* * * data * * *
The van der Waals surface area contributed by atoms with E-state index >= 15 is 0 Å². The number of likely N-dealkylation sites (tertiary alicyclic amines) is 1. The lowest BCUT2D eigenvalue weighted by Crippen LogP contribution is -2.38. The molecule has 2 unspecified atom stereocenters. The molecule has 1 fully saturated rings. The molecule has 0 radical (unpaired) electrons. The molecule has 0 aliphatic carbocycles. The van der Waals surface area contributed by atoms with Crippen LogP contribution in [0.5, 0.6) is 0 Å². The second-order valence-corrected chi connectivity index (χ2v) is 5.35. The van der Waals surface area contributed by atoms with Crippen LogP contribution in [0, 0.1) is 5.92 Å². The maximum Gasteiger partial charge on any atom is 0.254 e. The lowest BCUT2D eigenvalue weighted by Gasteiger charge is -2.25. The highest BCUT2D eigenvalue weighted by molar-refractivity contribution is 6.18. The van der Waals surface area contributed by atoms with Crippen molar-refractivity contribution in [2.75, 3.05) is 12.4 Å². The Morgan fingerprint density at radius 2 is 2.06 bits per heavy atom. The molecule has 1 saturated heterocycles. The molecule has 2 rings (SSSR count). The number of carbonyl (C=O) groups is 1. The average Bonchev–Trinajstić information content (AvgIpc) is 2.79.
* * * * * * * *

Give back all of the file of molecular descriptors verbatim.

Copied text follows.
The van der Waals surface area contributed by atoms with E-state index >= 15 is 0 Å². The number of likely N-dealkylation sites (tertiary alicyclic amines) is 1. The lowest BCUT2D eigenvalue weighted by Crippen LogP contribution is -2.38. The molecule has 2 unspecified atom stereocenters. The molecule has 1 fully saturated rings. The molecule has 0 radical (unpaired) electrons. The molecule has 0 aliphatic carbocycles. The van der Waals surface area contributed by atoms with Crippen LogP contribution in [0.5, 0.6) is 0 Å². The second-order valence-corrected chi connectivity index (χ2v) is 5.35. The van der Waals surface area contributed by atoms with Crippen LogP contribution in [0, 0.1) is 5.92 Å². The maximum Gasteiger partial charge on any atom is 0.254 e. The lowest BCUT2D eigenvalue weighted by Gasteiger charge is -2.25. The highest BCUT2D eigenvalue weighted by molar-refractivity contribution is 6.18. The van der Waals surface area contributed by atoms with Crippen molar-refractivity contribution in [2.75, 3.05) is 12.4 Å². The Morgan fingerprint density at radius 2 is 2.06 bits per heavy atom. The molecule has 1 saturated heterocycles. The molecule has 2 rings (SSSR count). The number of carbonyl (C=O) groups is 1. The average Bonchev–Trinajstić information content (AvgIpc) is 2.79.